Capital Projects - 2010 Budget Message

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The Township sets forth its Capital Improvement Program (CIP) annually for the next six-year period. Projects to be undertaken during the first year (2010) of the next six years (2010 - 2015) are included in the Township's Capital Budget, with the remaining five years (2011 - 2015) comprising the Capital Plan.

The 2009 Capital Budget provided appropriations for 75 projects totaling $27.1 million, which included a number of 2008 projects that required funding in 2009 for completion. The Capital Projects Fund’s portion, supported by bond issues and grants, called for an appropriation of nearly $24.3 million. The Sanitary Sewer Fund’s portion is supported by bond issues and assessments and called for an appropriation of $2.8 million.

This capital spending plan underwent more analysis and oversight than any in recent memory. In recognition of the significant budgetary impact of the Township’s capital plans, Board President Reed appointed an Ad Hoc CIP Committee (AHCC) in 2008 to oversee the preparation of the 2009-2014 CIP. Led by Commissioner McElhaney, the AHCC examined and scrutinized every one of the 101 proposed capital projects, project-by-project, sub-project-by-sub-project, with a goal of finding ways to reduce, postpone or eliminate capital spending.

The AHCC categorized the proposed projects into four categories (A, B, C, and D) in order to focus the analysis. Net spending by the Township (not costs supported by grants or other funding sources) was carefully examined. “A” projects were considered ones that were nearly completed or essential toward meeting core basic capital needs within the Township and had funding needs in 2009 and/or 2010. “A” projects include basic infrastructure needs, such as roof replacement. “B” projects were viewed as possibly non-essential, but desirable, with funding needs in 2009 and/or 2010. “C” projects were viewed as able to be postponed or already scheduled to begin in 2011 or thereafter. “D” projects represented the major capital plans to upgrade and renovate the six Township libraries.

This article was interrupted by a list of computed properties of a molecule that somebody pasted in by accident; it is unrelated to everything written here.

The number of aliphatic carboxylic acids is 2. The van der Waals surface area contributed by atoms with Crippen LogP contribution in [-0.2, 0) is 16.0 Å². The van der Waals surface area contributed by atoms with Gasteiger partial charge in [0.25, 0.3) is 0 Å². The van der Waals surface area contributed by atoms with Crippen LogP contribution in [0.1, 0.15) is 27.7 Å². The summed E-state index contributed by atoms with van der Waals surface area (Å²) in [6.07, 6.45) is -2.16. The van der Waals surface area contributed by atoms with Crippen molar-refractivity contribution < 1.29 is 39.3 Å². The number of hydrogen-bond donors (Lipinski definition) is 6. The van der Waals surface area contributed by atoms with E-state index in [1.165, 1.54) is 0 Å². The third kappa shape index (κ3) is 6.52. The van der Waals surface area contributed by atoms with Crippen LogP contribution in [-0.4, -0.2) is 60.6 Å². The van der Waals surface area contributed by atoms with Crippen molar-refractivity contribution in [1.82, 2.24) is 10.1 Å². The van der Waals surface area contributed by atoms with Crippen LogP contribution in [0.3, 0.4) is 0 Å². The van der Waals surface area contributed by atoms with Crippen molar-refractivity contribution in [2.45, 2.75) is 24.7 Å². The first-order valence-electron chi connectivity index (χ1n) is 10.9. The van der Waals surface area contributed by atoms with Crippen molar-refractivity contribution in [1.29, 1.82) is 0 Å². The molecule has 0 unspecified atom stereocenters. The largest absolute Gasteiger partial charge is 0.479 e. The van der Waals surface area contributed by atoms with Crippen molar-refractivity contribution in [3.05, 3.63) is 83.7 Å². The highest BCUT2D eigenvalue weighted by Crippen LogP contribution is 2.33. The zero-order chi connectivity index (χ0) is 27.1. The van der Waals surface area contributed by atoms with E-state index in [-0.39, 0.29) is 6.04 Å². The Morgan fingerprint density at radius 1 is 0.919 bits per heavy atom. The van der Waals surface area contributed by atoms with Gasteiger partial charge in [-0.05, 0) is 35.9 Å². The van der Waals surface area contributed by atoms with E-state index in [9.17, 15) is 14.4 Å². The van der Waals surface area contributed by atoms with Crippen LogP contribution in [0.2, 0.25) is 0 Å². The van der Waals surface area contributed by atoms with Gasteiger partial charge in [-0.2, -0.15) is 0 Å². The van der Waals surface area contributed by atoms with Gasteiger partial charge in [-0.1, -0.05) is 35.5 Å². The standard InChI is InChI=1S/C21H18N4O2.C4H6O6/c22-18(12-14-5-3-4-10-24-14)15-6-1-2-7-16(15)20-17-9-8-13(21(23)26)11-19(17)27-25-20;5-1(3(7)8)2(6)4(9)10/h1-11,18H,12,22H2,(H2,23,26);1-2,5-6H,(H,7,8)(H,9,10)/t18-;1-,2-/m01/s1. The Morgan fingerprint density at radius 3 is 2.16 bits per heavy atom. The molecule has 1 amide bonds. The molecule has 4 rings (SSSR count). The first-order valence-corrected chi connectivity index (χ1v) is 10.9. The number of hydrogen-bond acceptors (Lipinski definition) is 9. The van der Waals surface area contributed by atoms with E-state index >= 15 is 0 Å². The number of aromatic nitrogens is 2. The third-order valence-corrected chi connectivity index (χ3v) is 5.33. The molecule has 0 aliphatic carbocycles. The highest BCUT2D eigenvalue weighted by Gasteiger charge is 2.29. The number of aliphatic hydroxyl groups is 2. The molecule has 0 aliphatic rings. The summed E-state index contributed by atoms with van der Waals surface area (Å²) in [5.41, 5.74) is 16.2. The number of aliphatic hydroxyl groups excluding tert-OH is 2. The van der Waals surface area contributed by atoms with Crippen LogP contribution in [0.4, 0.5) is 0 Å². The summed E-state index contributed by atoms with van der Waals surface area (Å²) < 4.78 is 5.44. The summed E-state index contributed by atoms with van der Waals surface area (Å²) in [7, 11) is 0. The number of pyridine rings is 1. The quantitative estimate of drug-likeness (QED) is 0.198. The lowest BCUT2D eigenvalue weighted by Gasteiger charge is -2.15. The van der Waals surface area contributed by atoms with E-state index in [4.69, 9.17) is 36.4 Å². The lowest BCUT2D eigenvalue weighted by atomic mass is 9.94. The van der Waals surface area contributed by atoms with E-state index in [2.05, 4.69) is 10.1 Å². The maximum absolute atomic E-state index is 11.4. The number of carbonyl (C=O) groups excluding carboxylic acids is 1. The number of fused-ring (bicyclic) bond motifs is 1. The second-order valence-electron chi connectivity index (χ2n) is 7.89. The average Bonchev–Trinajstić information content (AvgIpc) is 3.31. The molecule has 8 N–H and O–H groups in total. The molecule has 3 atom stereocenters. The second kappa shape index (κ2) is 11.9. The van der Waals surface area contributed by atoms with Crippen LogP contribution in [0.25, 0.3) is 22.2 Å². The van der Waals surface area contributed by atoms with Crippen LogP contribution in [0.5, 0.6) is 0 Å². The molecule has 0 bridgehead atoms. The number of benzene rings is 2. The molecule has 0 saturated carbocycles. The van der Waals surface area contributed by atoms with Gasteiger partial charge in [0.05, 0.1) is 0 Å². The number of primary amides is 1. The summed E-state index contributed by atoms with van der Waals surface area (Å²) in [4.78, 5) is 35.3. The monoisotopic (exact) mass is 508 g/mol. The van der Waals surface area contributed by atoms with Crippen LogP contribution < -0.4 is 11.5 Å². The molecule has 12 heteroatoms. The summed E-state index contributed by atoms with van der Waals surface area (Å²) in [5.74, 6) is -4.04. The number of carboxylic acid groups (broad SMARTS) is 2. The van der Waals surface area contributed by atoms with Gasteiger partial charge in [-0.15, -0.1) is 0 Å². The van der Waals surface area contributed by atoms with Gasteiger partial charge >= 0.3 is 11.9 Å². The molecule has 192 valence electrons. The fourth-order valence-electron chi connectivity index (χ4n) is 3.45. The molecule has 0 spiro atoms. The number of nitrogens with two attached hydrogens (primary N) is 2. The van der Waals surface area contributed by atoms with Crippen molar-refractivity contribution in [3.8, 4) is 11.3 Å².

The AHCC helped the Township reduce or delay millions of dollars from initial plans for 2009 and 2010. This resulted last year in a two-year Township capital spending plan of approximately $26.3 million ($11.4 million in 2009 and $14.9 million in 2010).

The Township typically finances the CIP by issuing General Obligation Bonds. The funds for repayment of these bonds and associated debt service interest costs are provided for in the Township’s GF Operating Budget.

A $10 million new money bond issue was budgeted to be needed in 2009; however, through careful analysis and prioritization, this amount was reduced to $7 million in new bonds that were sold on April 7, 2009, along with the refunding (refinancing) of approximately $19.8 million in prior year bonds. $1.1 million in savings from lower interest rates from the refunding were applied to the 2009 and 2010 debt payment schedules. The Township again received reconfirmation of its Triple A bond credit rating from both Moody’s Investor Services and Standard & Poor’s, allowing Lower Merion to remain one of three Townships in the nation with a Triple A credit rating from the two premier rating agencies.

Since only $7 million was borrowed in 2009, an estimated $15 million bond issue is forecasted to be needed in early 2010, with possibly approximately $10 million annual bond issues needed in 2011, 2012, 2013 and 2014.

Significant efforts continued throughout 2009 to carefully evaluate the Township’s capital spending plan. A new debt management policy was drafted by staff and approved by the Board at mid-year, which is now contained within this proposed budget document. The policy research demonstrated that the Township’s various key debt ratios compared favorably to the other 29 similarly-sized municipalities throughout the nation rated as Triple A by Standard and Poor’s. A public, televised CIP workshop was held in June to review CIP plans and priorities. Additional budget workshops on September 30th and October 7th also addressed preliminary capital spending plans. As a result of these efforts, over $8 million in capital spending that otherwise would have likely occurred in 2008-2010 has been delayed to 2011 and beyond.